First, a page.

Three years into my marriage my mom asked me something, and the way I answered her alerted her. There were no words out of the ordinary, no different tone in my voice, but she knew. Just before Christmas things exploded, and he wanted me and the kids out of the house for Christmas, because his parents were coming over. My mom took us with her, and we drove from one place to the other and had the best Christmas ever, having our Christmas dinner at a roadside restaurant, and all the love between us that you could wish for. This time she couldn’t take us into her home because she lived over an hour away, but by the time I got my own house, she moved in with us as she had started a job closer to us.

The things she did for love…

* * * * *

Some years ago my father broke off all contact with me. He didn’t say that he would do it; he just stopped sending messages, and never answered mine. Ever since I fell pregnant at the age of 16, my relationship with my father wasn’t good. I came to a place where I respected him as my father, but not as a human being. My mom understood this. On days when I felt low because of the way my father treated me, or when I felt low because I heard nothing from him, she was the only one who could calm me. She understood how I felt, and where she had no respect for him left at all – she had good reasons to divorce him – she held me when I cried about him, about our lost relationship, and she understood that even though it was very superficial, I needed some kind of relationship with my father. She supported me in this.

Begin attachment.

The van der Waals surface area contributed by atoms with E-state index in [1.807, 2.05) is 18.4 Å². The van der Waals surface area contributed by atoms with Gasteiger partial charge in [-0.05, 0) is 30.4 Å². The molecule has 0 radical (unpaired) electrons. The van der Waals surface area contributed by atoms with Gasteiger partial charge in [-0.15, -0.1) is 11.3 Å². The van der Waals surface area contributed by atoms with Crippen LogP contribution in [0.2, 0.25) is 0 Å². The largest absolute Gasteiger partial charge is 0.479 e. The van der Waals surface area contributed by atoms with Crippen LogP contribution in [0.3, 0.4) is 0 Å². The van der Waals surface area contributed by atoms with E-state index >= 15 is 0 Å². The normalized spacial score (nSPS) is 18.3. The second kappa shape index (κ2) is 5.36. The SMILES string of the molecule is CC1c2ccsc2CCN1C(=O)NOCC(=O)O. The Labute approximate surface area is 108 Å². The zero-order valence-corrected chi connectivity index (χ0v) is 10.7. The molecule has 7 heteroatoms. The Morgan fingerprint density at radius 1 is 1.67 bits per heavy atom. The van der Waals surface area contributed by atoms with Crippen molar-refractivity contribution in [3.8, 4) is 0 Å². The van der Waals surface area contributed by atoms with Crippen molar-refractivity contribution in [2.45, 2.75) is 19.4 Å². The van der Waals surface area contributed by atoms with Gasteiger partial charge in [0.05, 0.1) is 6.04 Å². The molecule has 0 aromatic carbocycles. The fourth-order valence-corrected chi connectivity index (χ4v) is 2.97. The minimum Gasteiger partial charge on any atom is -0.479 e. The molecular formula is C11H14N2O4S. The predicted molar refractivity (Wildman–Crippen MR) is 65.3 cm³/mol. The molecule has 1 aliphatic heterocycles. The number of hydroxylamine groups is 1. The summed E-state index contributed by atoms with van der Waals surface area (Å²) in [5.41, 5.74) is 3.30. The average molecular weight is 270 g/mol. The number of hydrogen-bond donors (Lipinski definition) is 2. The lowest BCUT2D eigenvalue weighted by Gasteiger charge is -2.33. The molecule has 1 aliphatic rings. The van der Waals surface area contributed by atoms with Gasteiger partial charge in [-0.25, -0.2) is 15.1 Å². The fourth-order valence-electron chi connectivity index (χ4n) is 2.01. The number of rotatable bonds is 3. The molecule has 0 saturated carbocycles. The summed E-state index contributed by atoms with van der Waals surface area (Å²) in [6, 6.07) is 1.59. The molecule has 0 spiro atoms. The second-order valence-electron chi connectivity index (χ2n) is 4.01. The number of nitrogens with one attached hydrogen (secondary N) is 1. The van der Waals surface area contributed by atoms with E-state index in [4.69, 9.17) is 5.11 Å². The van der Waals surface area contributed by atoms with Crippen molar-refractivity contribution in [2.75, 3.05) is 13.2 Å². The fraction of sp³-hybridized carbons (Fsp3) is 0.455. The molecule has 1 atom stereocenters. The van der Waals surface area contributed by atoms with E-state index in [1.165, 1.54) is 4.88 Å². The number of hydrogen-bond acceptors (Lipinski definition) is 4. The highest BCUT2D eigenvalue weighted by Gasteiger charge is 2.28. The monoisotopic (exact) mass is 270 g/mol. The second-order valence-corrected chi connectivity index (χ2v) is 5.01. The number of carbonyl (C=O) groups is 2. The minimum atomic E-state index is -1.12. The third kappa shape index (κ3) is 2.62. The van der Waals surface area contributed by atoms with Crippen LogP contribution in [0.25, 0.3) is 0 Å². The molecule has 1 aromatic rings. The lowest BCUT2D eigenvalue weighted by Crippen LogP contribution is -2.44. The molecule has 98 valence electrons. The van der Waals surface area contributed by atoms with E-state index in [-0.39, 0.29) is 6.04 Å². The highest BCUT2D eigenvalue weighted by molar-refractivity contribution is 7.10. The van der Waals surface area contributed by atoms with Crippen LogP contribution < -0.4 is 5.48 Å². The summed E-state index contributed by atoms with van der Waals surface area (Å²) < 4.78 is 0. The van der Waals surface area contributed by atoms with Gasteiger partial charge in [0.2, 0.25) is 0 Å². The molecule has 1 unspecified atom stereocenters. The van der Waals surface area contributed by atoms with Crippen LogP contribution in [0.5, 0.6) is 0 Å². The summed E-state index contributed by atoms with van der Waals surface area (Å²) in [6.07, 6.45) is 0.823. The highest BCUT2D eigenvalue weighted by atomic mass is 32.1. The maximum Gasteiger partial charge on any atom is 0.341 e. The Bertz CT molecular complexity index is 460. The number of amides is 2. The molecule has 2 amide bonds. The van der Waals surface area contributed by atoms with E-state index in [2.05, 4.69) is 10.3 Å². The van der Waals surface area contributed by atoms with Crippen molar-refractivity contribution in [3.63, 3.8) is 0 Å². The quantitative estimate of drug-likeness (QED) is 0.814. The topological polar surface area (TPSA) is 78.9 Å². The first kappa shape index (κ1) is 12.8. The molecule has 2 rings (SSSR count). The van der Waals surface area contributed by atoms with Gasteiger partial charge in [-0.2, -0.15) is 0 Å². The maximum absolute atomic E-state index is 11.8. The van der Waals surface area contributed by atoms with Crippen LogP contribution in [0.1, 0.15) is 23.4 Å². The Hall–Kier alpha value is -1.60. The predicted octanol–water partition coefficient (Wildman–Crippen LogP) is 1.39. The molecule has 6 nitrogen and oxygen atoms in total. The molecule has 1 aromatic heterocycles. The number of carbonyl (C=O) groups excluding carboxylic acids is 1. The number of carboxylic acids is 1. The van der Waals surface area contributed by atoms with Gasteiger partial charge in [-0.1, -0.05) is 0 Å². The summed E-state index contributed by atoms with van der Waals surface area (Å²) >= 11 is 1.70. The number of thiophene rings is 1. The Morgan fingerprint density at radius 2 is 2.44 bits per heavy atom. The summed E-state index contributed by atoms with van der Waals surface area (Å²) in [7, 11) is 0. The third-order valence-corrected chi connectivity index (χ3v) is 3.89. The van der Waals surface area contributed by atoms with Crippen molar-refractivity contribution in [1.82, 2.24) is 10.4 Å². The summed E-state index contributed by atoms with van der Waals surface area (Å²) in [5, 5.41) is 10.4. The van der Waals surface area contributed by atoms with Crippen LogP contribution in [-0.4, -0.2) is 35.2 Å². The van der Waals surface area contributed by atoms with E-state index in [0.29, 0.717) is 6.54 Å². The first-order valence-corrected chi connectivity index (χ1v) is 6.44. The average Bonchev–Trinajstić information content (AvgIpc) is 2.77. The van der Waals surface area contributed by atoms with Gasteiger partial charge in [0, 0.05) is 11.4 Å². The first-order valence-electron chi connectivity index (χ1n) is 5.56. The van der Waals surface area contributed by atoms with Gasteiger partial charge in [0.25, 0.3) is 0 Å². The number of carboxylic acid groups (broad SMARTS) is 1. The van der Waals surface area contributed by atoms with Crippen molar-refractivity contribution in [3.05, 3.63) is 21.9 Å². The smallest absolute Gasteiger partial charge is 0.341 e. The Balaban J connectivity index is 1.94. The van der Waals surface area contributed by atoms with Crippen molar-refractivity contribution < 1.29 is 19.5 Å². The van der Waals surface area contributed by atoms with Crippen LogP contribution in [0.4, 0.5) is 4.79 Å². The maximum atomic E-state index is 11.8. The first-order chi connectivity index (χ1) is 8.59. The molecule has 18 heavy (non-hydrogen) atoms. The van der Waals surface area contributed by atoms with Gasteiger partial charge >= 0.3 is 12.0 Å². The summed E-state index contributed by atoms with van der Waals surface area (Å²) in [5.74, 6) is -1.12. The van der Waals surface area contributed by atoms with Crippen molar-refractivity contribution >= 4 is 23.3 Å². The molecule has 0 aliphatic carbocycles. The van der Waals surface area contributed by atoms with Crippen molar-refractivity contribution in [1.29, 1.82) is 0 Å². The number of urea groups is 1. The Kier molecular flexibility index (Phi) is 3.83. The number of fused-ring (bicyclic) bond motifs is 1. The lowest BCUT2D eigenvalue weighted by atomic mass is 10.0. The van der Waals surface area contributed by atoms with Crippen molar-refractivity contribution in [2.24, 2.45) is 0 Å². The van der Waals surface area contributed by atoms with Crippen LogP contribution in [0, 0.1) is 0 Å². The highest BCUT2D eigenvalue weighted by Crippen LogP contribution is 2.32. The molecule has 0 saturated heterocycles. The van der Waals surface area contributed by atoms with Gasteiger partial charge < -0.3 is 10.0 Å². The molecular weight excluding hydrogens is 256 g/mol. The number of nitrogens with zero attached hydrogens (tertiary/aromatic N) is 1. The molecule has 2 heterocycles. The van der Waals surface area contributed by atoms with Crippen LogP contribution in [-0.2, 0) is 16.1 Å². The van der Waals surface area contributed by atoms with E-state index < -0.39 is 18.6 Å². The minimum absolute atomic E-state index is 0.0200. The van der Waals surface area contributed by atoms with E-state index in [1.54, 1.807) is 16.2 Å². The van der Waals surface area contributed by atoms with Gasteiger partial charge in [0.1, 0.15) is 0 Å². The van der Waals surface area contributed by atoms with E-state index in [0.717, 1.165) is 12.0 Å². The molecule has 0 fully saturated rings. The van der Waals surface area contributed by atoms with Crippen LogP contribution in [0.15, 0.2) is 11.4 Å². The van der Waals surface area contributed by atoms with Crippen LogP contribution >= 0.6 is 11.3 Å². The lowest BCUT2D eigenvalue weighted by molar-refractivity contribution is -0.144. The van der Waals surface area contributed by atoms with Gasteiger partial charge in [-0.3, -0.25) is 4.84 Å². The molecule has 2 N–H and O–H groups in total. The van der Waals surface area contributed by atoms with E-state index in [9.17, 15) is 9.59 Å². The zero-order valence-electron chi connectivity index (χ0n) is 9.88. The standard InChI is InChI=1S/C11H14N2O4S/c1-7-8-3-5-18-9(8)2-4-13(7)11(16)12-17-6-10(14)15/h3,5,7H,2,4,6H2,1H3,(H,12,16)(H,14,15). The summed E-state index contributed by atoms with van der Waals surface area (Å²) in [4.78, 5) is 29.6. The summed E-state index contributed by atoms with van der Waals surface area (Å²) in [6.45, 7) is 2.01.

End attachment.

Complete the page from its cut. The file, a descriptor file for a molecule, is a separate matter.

The things she did for love…

* * * * *

On Tuesday, on my daughter’s birthday my father sent me a message with congratulations for my daughter. He had mentioned her age, and I mentioned that it was mom’s age when they became grandparents. He said he was a very young 42, and then he said: What we take from that is struggle and sorrow, as the Bible says. I stared at my screen, feeling the irritation, then asked him to explain. He said to drop it, and I said that might be better. Back when my daughter was eight or nine, my mom and I were invited to see my father and my brother, who had sided together, and both of them accused me of wrecking their lives because I fell pregnant when I was a teen. Did I even know what I had done to them? My mom told them both to get off their high horses, and move on with their lives, to see what a beautiful girl I had and how I tried to live my life right. She defended me, she protected me, she supported me.

My mom did so much for me, all in the name of love. Over and over and over again she showed me how much she loved me, and on days where I am confronted with some of the mistakes I made in the past, and remember how she forgot her own pain and supported me, I wish she was still here so I can tell her just how much I love her, how much I appreciate all she had done for me. My mom did so much in the name of love. Over and over again.

I fucking miss my mom.

Note: I wasn’t going to write for this week’s Food for Thought prompt, as I didn’t think I had anything to say, but with all my sadness this past week ever since my daughter sent me the text, and then the text from my father, and the memories, and my own feelings, I missed my mom even more, and saw so many things she did, all because she loved so much. I am also adding this to SB4MH, because the grief prompted me to take extra care of myself this week, to get my head in the right place again.